Dunfermline Comic Con and the “Ideal” Graphic Novel

After conducting extensive research into a graphic novel publisher for a company case study last term, I learned that despite the overwhelming preference of print by authors/illustrators and publishers alike, digital graphic novels are gaining traction and growing in popularity. This is largely due to companies like Sequential creating digital formats of graphic novels that offer extra content for the reader. Despite this, I believe that the printed format of the graphic novel is ideal and possibly essential for interpretations of its meaning. For example, the temporality a physical edition provides can be very important for the reader’s interaction with the story. While the “extras” provided with e-books may be enjoyable and a convenient way for creator and reader to connect, would a digital format ultimately detract from the experience?

A major market for publishing in general has, in recent years, been in the technological medium. As e-book publishing has expanded on a global scale, it has given graphic creators and small publishers the ability to reach an all-inclusive audience. Ultimately, readership is increased by digital technology, which makes it more simple for the consumer to buy and enjoy graphic novels. By adapting graphic novels for an electronic format, they become more accessible. In fact, the sales of e-books in the United States, specifically digital download-to-own comics, has grown over the years, peaking at $100 million in 2014, an 11% increase over the year prior, according to Publisher’s Weekly journalist Calvin Reid (“Graphic Novel, Comics Market Rises to $935 Million in 2014”).

The question, in regards to graphic novel publishing, becomes one of practicality: how do graphic formats translates in a digital medium? Almost all of the digital market share belongs to the “print mimic”-style of e-book; surely the significance of a comic’s use of “spatial temporality” – utilising the space of the page, looking for meaning through the disjunctive back-and-forth of the panels – would fail to be expressed. By adding additional extra features in their digital content, some companies are hoping to resolve this issue. These representations, formally called “enhanced e-books,” usually contain special audio and video features. By adding this supplemental layer, the narrative is expanded to accommodate the digital format.

In some ways, enhanced digital editions of texts can have certain unfavourable limitations. Enhanced e-books are rare in publishing as they are expensive to develop and do restrict the audience – some enhanced editions can be read only on an iPad using particular applications. Additionally, while the technical performances themselves are deceptively simple, “…the effort behind these types of books is a magnitude of somewhere between seven and 15 times as much effort as a typical illustrated e-book,” explains Liisa McCloy-Kelley, who was the head of the digital production group at Random House (to Slate’s Kim O’Connor in her article “The Ghost in the Machine”).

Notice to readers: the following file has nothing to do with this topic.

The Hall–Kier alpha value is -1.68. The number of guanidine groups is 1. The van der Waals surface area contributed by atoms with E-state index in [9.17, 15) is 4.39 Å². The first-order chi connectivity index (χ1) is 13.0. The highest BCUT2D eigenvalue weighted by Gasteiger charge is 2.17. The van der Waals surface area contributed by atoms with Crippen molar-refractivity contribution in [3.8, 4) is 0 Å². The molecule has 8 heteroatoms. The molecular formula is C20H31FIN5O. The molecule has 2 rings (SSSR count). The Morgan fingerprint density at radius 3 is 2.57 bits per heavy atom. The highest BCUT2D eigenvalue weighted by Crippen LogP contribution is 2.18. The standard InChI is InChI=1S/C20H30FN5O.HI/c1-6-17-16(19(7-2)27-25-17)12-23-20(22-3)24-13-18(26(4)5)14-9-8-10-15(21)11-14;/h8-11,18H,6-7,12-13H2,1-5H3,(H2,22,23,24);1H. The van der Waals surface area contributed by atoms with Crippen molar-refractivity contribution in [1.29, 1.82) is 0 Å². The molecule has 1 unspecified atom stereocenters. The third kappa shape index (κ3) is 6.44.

In March I attended the Dunfermline Comic Con (hosted by Little Shop of Heroes) hoping to talk to writers, illustrators, and other creators about their thoughts on the direction of comic and graphic novel publishing and the place digital content has in this particular medium. I first spoke with Olivia, a student at the University of Dundee getting her PhD in Girl’s Comics. When I asked her for her opinions on digital graphic media, she explained it from an interesting perspective – many women, particularly young girls, feel more comfortable with digital comics and graphic novels as opposed to going into a comic book shop or reading physical copies. The world of comic books is, unfortunately, not yet all-inclusive, especially for children and young adults.

I also had the opportunity to speak to Clare Ferguson, Managing Director of Scotland’s own Diamondsteel Comics. Ms. Ferguson said that she saw both sides of the argument (if it can be called an “argument”), but that the ultimate answer is quite straightforward; while physical printing is costly (paying for production, a colourist, an illustrator, lettering, inking, etc.), and people do enjoy digital, publishers will never get as much money if they don’t print in the physical format, in her opinion. I spoke to a number of other illustrators and writers at the Comic Con who seemed to share Ms. Ferguson’s view; online content is incredibly helpful to gain and cultivate a fanbase, but they still like producing physical content because it seems as though it is what consumers prefer, particularly when it comes to such an artistic format.dunfermline3

While I believe that digital representations of comics can hinder one’s understanding of or alter one’s experience with certain artistic media, there seems to be pros and cons to both sides. I never got an answer from anyone on their thoughts of the “ideal” medium for graphic novels and comics, but perhaps that means that there isn’t one.

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